Changes to pensions
The state pension
The current basic state retirement pension is £107.45 per week. The Chancellor announced an increase of 2.5% from April 2013, which will see the weekly rate rise to £110.15. The additional state pension (together with some other benefits, particularly for the disabled) will continue to be increased in line with inflation.
Tax relief on pension savings
Low state pension rates and the availability of significant tax reliefs have encouraged many people over the years to save in pension plans: company pension schemes, group personal pensions or individual personal pensions. For high earners, maximising pension savings has been a part of sensible tax and retirement planning. For some people, an effective tax relief of 60% is achievable before 6 April 2013.
In the past, tax relief on pension savings was limited by capping tax relievable contributions at a percentage of earnings. In more recent years, the Government has set a limit on annual and lifetime pension savings, beyond which tax advantages are, in effect, clawed back. For the current tax year, and for 2013/14, the annual limit is £50,000 gross (the charge is at your marginal income tax rate), and the lifetime limit is £1.5 million (with a charge at 55% on excesses drawn as lump sums, 25% where excesses are drawn as pension). Care must be taken, therefore, and it is particularly important to note that the Annual Allowance applies to the 'pension input period' (PIP) ending in the tax year - you may already be in your 2013/14 PIP.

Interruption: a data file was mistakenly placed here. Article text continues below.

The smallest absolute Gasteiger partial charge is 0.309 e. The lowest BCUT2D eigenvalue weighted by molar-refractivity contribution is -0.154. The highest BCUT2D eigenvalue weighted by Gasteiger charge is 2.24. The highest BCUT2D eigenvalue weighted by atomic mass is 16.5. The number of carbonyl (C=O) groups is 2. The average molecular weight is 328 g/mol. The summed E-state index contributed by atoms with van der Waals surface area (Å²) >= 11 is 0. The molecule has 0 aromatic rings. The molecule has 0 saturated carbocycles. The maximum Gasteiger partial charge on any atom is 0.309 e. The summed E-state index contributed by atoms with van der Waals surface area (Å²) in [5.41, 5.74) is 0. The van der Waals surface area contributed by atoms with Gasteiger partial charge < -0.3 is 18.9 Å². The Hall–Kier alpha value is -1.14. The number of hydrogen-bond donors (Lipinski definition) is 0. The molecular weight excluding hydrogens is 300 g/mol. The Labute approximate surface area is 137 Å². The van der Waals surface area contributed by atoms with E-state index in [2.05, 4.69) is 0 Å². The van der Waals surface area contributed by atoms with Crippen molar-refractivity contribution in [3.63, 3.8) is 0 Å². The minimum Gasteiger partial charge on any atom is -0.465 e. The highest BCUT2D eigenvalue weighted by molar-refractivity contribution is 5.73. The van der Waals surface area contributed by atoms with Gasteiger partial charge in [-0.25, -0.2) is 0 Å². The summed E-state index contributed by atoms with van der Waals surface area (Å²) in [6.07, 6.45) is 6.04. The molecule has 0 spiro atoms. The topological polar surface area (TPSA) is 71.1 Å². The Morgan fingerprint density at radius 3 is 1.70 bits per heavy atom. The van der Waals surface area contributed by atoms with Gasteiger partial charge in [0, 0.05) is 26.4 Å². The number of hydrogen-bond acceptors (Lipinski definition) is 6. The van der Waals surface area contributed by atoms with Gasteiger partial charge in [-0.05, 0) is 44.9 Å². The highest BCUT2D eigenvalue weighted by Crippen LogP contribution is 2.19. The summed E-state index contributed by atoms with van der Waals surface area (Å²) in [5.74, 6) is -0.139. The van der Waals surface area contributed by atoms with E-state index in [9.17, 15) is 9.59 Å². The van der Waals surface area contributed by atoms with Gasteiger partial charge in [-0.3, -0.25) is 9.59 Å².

- The Annual Allowance is reduced to £40,000 with effect from 6 April 2014 (so PIPs ending in tax year 2014/15). Unused allowance brought forward from earlier years (i.e. years up to 2013/14) will continue to be based on the £50,000 Annual Allowance
- The Lifetime Allowance is reduced to £1.25 million with effect from 6 April 2014 (so affecting those taking pension benefits starting in 2014/15). Fixed and (perhaps) personalised protection options will be available, the latter offering scope for continuing savings with only the eventual fund excess over the greater of £1.5 million and the then-standard lifetime allowance subject to charge
- A transitional rule will apply for cases where death occurs up to 5 April 2014 but death benefit is not drawn until after that date, with the charge being made by reference to the lifetime allowance as at the date of death
- The capped drawdown limit for pensioners of all ages will increase from 100% to 120% of the value of an equivalent annuity.
For the purpose of the Annual Allowance Charge on money-purchase schemes and most personal pension plans, the measured value is the gross amount contributed to the PIP by the individual and, if applicable, the employer. As regards defined benefit schemes, one looks at the year's increase in benefit.
For the Lifetime Allowance Charge on money-purchase schemes and pension plans, the measured value is the value of the fund when benefits are taken. For defined benefit schemes, it is 20 times the annual pension rate plus the value of any lump sum drawn.